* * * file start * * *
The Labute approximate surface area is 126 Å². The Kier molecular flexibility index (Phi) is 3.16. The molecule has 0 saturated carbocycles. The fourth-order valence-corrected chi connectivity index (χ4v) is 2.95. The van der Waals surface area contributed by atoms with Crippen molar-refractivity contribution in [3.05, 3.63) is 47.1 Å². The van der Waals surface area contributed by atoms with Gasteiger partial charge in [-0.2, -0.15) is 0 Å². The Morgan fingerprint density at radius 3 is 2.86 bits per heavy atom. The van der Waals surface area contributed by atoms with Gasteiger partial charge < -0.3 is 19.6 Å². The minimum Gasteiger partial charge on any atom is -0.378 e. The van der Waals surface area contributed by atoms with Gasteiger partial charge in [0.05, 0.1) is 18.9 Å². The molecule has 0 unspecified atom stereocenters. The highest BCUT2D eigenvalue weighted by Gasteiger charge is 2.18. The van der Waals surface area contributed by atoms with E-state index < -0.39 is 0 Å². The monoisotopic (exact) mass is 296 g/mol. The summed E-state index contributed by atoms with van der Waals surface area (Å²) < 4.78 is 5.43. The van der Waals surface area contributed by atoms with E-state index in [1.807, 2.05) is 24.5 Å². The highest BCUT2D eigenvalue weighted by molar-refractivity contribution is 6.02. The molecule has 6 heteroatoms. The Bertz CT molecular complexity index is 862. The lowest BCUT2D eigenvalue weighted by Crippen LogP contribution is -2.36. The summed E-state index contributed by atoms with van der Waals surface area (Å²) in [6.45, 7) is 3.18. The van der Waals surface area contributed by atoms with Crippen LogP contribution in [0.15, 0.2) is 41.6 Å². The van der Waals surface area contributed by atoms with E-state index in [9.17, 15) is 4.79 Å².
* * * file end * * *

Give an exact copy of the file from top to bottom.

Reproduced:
The Labute approximate surface area is 126 Å². The Kier molecular flexibility index (Phi) is 3.16. The molecule has 0 saturated carbocycles. The fourth-order valence-corrected chi connectivity index (χ4v) is 2.95. The van der Waals surface area contributed by atoms with Crippen molar-refractivity contribution in [3.05, 3.63) is 47.1 Å². The van der Waals surface area contributed by atoms with Gasteiger partial charge in [-0.2, -0.15) is 0 Å². The Morgan fingerprint density at radius 3 is 2.86 bits per heavy atom. The van der Waals surface area contributed by atoms with Gasteiger partial charge < -0.3 is 19.6 Å². The minimum Gasteiger partial charge on any atom is -0.378 e. The van der Waals surface area contributed by atoms with Gasteiger partial charge in [0.05, 0.1) is 18.9 Å². The molecule has 0 unspecified atom stereocenters. The highest BCUT2D eigenvalue weighted by Gasteiger charge is 2.18. The van der Waals surface area contributed by atoms with E-state index < -0.39 is 0 Å². The monoisotopic (exact) mass is 296 g/mol. The summed E-state index contributed by atoms with van der Waals surface area (Å²) < 4.78 is 5.43. The van der Waals surface area contributed by atoms with E-state index in [1.807, 2.05) is 24.5 Å². The highest BCUT2D eigenvalue weighted by molar-refractivity contribution is 6.02. The molecule has 6 heteroatoms. The Bertz CT molecular complexity index is 862. The lowest BCUT2D eigenvalue weighted by Crippen LogP contribution is -2.36. The summed E-state index contributed by atoms with van der Waals surface area (Å²) in [6.45, 7) is 3.18. The van der Waals surface area contributed by atoms with Crippen LogP contribution in [0.15, 0.2) is 41.6 Å². The van der Waals surface area contributed by atoms with E-state index in [9.17, 15) is 4.79 Å².